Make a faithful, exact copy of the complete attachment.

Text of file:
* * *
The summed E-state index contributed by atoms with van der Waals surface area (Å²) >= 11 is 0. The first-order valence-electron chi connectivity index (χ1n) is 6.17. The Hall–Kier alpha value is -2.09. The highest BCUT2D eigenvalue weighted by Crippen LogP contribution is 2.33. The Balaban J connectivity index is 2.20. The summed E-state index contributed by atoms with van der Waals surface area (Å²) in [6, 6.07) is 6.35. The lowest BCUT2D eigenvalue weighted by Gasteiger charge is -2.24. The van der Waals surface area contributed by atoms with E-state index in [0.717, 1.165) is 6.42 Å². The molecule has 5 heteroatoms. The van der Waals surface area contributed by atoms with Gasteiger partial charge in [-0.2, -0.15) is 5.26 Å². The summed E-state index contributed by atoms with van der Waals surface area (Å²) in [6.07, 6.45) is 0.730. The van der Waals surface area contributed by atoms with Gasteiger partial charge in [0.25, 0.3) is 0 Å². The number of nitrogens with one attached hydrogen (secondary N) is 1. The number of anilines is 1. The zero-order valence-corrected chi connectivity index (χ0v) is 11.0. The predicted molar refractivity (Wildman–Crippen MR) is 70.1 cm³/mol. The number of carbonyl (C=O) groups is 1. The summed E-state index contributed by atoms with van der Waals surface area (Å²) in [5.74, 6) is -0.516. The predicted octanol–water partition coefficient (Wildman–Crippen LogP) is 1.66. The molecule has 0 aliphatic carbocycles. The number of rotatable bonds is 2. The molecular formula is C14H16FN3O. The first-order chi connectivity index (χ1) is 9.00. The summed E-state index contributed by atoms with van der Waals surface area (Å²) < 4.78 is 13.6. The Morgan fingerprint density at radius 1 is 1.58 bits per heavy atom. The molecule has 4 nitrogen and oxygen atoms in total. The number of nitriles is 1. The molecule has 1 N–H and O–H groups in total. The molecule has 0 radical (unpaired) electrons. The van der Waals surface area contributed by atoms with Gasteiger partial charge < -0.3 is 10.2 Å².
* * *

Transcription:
The summed E-state index contributed by atoms with van der Waals surface area (Å²) >= 11 is 0. The first-order valence-electron chi connectivity index (χ1n) is 6.17. The Hall–Kier alpha value is -2.09. The highest BCUT2D eigenvalue weighted by Crippen LogP contribution is 2.33. The Balaban J connectivity index is 2.20. The summed E-state index contributed by atoms with van der Waals surface area (Å²) in [6, 6.07) is 6.35. The lowest BCUT2D eigenvalue weighted by Gasteiger charge is -2.24. The van der Waals surface area contributed by atoms with E-state index in [0.717, 1.165) is 6.42 Å². The molecule has 5 heteroatoms. The van der Waals surface area contributed by atoms with Gasteiger partial charge in [-0.2, -0.15) is 5.26 Å². The summed E-state index contributed by atoms with van der Waals surface area (Å²) in [6.07, 6.45) is 0.730. The van der Waals surface area contributed by atoms with Gasteiger partial charge in [0.25, 0.3) is 0 Å². The number of nitrogens with one attached hydrogen (secondary N) is 1. The number of anilines is 1. The zero-order valence-corrected chi connectivity index (χ0v) is 11.0. The predicted molar refractivity (Wildman–Crippen MR) is 70.1 cm³/mol. The number of carbonyl (C=O) groups is 1. The summed E-state index contributed by atoms with van der Waals surface area (Å²) in [5.74, 6) is -0.516. The predicted octanol–water partition coefficient (Wildman–Crippen LogP) is 1.66. The molecule has 0 aliphatic carbocycles. The number of rotatable bonds is 2. The molecular formula is C14H16FN3O. The first-order chi connectivity index (χ1) is 9.00. The summed E-state index contributed by atoms with van der Waals surface area (Å²) < 4.78 is 13.6. The Morgan fingerprint density at radius 1 is 1.58 bits per heavy atom. The molecule has 4 nitrogen and oxygen atoms in total. The number of nitriles is 1. The molecule has 1 N–H and O–H groups in total. The molecule has 0 radical (unpaired) electrons. The van der Waals surface area contributed by atoms with Gasteiger partial charge < -0.3 is 10.2 Å².